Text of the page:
Supporting working parents has never been so crucial, yet policies and workplaces have not kept up with social change. With the rise of cloud-based technology and self-service employee portals, we have witnessed some revolutionary changes in workplace practices yet, despite these advances, thousands of workers in the UK are being left behind in outdated modes of work, stressing it out in a workplace culture of yesteryear. And this is particularly acute for parents.
Karen Taylor, who is about to launch Parent Cloud told us: “There are so many reasons why I wanted to start Parent Cloud. Having spent a lot of the last year speaking with parents about their experiences and being a mum of two myself, I think there aren’t many who’d disagree that becoming a parent can be really challenging. I definitely found it difficult. The statistics around parental mental health back us up, with over 20% of new Dads and 33% of new Mums experiencing mental health issues. It’s also really clear how many businesses want to improve the way they work with parents – from targeting gender diversity in senior roles to increased flexible working. So building a business that can offer easy, affordable, remote access to the best advice for things like sleep training, depression and returning to work in order to support parents whilst also improving gender diversity at work means a lot to me.”
It is not rocket science that employers who nurture a work-life balance culture within their organisation will reap the rewards of a more loyal, motivated and productive workforce, and the costs of absenteeism, stress and increased staff turnover that result from inflexible workplaces can be avoided.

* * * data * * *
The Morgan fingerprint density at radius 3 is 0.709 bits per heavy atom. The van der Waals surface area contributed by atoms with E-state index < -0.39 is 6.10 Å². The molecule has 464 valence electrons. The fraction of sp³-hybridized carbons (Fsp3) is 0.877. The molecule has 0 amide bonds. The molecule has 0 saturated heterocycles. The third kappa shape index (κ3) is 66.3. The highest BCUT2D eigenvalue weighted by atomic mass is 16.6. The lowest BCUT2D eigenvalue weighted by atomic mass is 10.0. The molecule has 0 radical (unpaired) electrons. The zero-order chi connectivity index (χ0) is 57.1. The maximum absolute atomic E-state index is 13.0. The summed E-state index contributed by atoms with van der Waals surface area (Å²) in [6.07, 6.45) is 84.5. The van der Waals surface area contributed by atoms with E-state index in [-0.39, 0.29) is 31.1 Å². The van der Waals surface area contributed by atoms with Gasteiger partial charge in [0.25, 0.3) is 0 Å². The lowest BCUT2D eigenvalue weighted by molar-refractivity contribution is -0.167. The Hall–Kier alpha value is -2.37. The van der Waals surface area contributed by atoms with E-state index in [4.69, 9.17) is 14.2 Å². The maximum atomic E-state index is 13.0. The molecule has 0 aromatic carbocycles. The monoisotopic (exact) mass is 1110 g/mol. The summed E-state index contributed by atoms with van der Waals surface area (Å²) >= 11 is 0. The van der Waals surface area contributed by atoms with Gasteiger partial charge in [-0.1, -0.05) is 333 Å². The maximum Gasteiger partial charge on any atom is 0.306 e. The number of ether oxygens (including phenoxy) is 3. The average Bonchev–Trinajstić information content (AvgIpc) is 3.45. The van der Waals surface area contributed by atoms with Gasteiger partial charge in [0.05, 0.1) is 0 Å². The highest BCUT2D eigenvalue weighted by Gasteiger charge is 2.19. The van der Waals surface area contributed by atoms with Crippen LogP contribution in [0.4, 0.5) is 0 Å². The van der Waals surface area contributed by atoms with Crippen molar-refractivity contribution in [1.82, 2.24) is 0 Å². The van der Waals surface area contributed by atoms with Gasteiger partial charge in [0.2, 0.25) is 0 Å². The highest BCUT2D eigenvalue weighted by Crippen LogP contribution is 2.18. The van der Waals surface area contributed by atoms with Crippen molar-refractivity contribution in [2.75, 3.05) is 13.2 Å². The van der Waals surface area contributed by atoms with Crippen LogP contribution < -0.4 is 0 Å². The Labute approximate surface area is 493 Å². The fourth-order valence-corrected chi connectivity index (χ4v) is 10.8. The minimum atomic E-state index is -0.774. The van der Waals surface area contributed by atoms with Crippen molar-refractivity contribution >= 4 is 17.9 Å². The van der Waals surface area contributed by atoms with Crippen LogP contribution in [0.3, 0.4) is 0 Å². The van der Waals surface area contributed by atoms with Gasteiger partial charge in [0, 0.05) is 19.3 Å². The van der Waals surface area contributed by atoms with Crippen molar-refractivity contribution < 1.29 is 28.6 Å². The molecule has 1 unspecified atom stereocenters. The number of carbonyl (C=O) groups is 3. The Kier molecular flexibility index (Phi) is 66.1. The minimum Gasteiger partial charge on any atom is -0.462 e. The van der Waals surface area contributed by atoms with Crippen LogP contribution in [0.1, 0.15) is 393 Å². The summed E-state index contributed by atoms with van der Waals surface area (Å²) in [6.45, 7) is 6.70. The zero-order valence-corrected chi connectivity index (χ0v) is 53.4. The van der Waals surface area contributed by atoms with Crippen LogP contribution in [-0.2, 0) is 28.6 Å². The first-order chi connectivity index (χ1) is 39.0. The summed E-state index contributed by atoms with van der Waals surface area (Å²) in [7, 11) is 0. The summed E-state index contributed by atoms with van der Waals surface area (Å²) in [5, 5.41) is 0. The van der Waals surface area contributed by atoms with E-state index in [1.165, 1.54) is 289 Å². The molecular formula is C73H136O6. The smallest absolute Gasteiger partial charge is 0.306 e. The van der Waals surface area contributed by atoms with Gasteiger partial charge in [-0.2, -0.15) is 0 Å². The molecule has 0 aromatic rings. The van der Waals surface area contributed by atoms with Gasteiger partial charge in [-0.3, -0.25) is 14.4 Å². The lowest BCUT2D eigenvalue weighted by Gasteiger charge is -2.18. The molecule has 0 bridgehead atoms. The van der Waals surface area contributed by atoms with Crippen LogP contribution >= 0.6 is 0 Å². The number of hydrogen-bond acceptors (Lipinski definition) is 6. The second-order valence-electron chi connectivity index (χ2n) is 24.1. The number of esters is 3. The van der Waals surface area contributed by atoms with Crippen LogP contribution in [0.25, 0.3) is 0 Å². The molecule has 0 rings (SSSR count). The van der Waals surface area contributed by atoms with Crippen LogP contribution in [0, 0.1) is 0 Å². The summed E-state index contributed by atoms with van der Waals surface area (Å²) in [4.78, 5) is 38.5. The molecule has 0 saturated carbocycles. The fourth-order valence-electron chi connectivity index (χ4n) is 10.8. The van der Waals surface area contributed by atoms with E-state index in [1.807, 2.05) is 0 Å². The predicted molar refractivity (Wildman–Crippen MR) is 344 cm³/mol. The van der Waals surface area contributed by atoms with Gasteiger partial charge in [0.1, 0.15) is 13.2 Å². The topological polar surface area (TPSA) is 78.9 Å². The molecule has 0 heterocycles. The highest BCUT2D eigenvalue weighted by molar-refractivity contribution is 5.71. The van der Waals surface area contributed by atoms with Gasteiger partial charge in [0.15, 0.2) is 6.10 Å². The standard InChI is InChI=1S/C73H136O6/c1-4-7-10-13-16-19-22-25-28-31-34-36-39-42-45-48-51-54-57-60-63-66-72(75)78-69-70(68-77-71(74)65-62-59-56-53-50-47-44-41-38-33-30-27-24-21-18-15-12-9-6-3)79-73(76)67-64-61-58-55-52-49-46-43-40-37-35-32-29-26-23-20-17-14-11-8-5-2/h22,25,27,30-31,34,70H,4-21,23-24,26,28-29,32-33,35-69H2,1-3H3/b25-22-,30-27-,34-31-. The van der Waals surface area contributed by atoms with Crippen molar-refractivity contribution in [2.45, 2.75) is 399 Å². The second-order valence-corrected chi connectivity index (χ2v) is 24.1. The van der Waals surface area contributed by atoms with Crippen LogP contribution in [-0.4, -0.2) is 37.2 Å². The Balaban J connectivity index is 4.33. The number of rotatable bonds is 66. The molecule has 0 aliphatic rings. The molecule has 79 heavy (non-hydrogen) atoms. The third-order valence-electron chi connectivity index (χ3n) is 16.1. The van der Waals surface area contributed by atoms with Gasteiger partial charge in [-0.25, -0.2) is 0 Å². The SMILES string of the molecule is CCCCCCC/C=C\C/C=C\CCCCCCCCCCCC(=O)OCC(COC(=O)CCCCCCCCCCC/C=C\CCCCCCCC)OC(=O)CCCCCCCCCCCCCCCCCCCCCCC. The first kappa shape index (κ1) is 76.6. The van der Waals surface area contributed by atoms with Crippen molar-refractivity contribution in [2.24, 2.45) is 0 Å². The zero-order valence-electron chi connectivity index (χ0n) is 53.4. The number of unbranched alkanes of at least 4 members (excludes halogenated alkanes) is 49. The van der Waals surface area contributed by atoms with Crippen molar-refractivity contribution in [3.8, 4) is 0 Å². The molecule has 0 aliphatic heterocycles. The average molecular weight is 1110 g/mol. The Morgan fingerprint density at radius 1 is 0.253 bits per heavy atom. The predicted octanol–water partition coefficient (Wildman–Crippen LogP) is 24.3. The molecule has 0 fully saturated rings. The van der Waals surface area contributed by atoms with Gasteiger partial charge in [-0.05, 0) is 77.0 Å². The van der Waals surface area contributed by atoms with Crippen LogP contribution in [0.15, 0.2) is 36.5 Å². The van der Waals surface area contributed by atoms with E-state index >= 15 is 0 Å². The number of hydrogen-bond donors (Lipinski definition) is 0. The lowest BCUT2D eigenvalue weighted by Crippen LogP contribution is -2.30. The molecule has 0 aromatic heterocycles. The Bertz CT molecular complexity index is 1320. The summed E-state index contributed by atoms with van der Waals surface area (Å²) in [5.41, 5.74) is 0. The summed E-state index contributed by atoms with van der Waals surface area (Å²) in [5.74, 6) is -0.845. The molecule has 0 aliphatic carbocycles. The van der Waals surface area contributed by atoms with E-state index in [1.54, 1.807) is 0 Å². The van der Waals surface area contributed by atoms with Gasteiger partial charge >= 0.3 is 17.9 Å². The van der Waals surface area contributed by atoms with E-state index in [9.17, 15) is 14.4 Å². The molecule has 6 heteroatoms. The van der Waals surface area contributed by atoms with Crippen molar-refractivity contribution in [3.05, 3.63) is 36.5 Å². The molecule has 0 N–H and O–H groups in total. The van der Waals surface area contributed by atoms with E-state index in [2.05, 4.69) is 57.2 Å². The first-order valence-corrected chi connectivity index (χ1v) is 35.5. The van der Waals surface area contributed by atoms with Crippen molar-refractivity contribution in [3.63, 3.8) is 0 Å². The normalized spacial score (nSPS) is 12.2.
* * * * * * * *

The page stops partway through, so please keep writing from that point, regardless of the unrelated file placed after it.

With the advantages of technology today, it has never been easier to actively promote a programme of flexible working in business; to develop, communicate and educate your entire workforce around a working culture that retains and attracts talent throughout their working life-cycle.
The scale of the problem
Sarah Jackson of Working Families, which publishes The Modern Families Index says:
“There is an expectation among younger couples that there will be equality at home and equality at work: so he is going to be an active father and she is going to be active in the workforce. They are not getting that.”
A first step on the path to achieving this is for employers to ensure that parents and future parents can trust that they can have an adult to adult honest conversation about work and working life without worrying about whether they will be seen as less committed.
Only one in five families say they have a healthy work-life balance with just under half of parents saying that working hours get in the way of family life. Only two percent of eligible employees are taking up Shared Parental Leave leading the government to launch a campaign last year to further promote it. Then consider that around 54,000 women per year in the UK lose their jobs due to maternity discrimination and another 2.6 million mums aren’t currently working, who might want to if they could work around their families and you start to see a clear picture that there’s an opportunity – indeed, a necessity – to better support workers when they become parents and avoid a talent drain.